May 19, 2017

Essential Doc Reads: Week of May 15

Isabelle Fraser and Nick Fraser. Photo: David Rose.

 

Essential Doc Reads is a weekly feature in which the IDA staff recommends recent pieces about the documentary form and its processes. Here we feature think pieces and important news items from around the Internet, and articles from the Documentary magazine archive. We hope you enjoy!

 

At The Telegraph, Isabelle Fraser explains her decision to accept a BAFTA award on behalf of her dad, Nick Fraser of BBC's "Storyville."

As the editor of the BBC's Storyville documentary strand for the last 20 years, Dad has commissioned and produced more than 600 films. Over that time, the documentary has changed beyond recognition - from an afterthought to an art form. Dad recognised the growing hunger for these films early on, especially among young people. To him, documentaries are a means by which we can make sense of the world. It was in January this year that Dad found out he was to be honoured by Bafta. In February, he had a stroke, aged just 69. That's why, at tonight’s award ceremony, I will be taking to the stage alongside him to give an acceptance speech on his behalf.

At The New York Times, a new study details the long odds that women filmmakers face at US film festivals.

The Center for the Study of Women in Television & Film at San Diego State University examined 23 festivals held since last June in the United States and found that their programmers selected features directed by men three times as often as those made by women, according to the report released Wednesday. The findings also showed that programmers chose twice as many documentaries directed by men.

At POV's Documentary Blog, five films that address the Syrian War and ongoing refugee crisis.

June 20th is World Refugee Day, a day to raise awareness of forcibly displaced people worldwide. As of January 2017, over 4.8 million Syrians had registered with the UN as refugees as they fled civil war in their country. Over half of these refugees are children. POV's 30th season begins with three feature films and two shorts about the Syrian war and refugee crisis. Community organizations, libraries, teachers and engaged individuals can bring this pressing national conversation into their communities by partnering with POV on free screenings prior to the films' broadcast on PBS.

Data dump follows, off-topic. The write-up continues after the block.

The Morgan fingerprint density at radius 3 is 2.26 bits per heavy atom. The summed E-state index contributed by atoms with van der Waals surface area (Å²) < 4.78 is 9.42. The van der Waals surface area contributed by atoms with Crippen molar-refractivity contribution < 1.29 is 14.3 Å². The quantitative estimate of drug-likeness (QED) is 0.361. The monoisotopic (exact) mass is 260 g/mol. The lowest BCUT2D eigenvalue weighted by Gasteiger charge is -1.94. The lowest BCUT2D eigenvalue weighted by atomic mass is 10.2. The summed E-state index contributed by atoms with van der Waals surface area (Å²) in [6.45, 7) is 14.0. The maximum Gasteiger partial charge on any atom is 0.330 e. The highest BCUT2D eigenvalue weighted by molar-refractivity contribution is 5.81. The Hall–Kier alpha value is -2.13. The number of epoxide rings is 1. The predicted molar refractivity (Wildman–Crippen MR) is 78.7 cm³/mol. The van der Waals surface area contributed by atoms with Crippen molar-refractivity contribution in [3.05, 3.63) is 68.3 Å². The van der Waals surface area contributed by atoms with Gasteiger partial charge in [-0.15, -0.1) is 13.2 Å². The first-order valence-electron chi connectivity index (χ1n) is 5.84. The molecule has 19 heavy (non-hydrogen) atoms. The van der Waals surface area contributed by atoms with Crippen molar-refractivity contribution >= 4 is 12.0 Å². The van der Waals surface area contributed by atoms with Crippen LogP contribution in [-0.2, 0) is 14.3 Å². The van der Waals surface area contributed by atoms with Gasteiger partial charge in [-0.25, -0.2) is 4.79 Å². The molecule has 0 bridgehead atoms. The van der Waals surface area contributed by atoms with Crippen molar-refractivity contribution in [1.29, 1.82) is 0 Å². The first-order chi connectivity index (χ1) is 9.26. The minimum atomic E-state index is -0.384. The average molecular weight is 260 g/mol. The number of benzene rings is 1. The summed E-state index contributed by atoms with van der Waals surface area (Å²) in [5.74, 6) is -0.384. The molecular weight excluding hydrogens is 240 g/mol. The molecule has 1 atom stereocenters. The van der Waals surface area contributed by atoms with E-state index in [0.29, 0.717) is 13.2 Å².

At Nieman Lab, Ricardo Bilton reports on a deal between Amazon Video and Berkeley's journalism program.

The deal is a significant one, both for the university and its journalism school, because it will change in a significant way how the program produces, funds, and distributes its projects, explained John Temple, managing editor of the Investigative Reporting Program. "For the first time since the serious decline in journalism's economic model, there is a commercial market for reliable nonfiction production. That's a result of the internet and streaming video and these companies are paying well and interested in high quality. Why not take advantage of that?"

At Cuban Art News, an interview with Papacito Bach, a producer trying to put Cuban film on the global map.

The name Jesús Hernández has been associated with several important film events of the last decade in Cuba - and, for the past three years, in New York. But many know Hernández by his childhood nickname, Papacito Bach. When he decided to set up a production company in New York, he chose that pseudonym for its title, Bach Media. Hernández now has a double vision of Cuban cinema: productions made on the island, but also ways that the US film industry and other foreign producers participate, or want to participate, in Cuban cinema. "There is a real interest in working in Cuba. Being in Cuba, right now, is like planting a flag on the moon. It’s an island that wasn’t in the North American landscape before," he says.

From the archives, September-October 2004, "Teaching the D-Word in J-School: Berkeley Graduate School of Journalism"

What typifies Berkeley documentary graduate students? Else classifies them as diverse, in their mid-to-late 20s, and distinguished by having worked for the Peace Corps, for example, or in politics before they enroll in the program. "Students are very focused, motivated and ambitious," states Lozano, who also produced The Weather Underground.

 

In the News:

Firelight Media and Field of Vision Announce "Our 100 Days" Series
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Michael Moore, Harvey Weinstein Reteam for Trump Documentary "Fahrenheit 11/9"
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New Video Shows Undercover FBI Sting Against Bundy Family
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CRTC License Renewals Threaten Canadian Programs, Say Critics
read more

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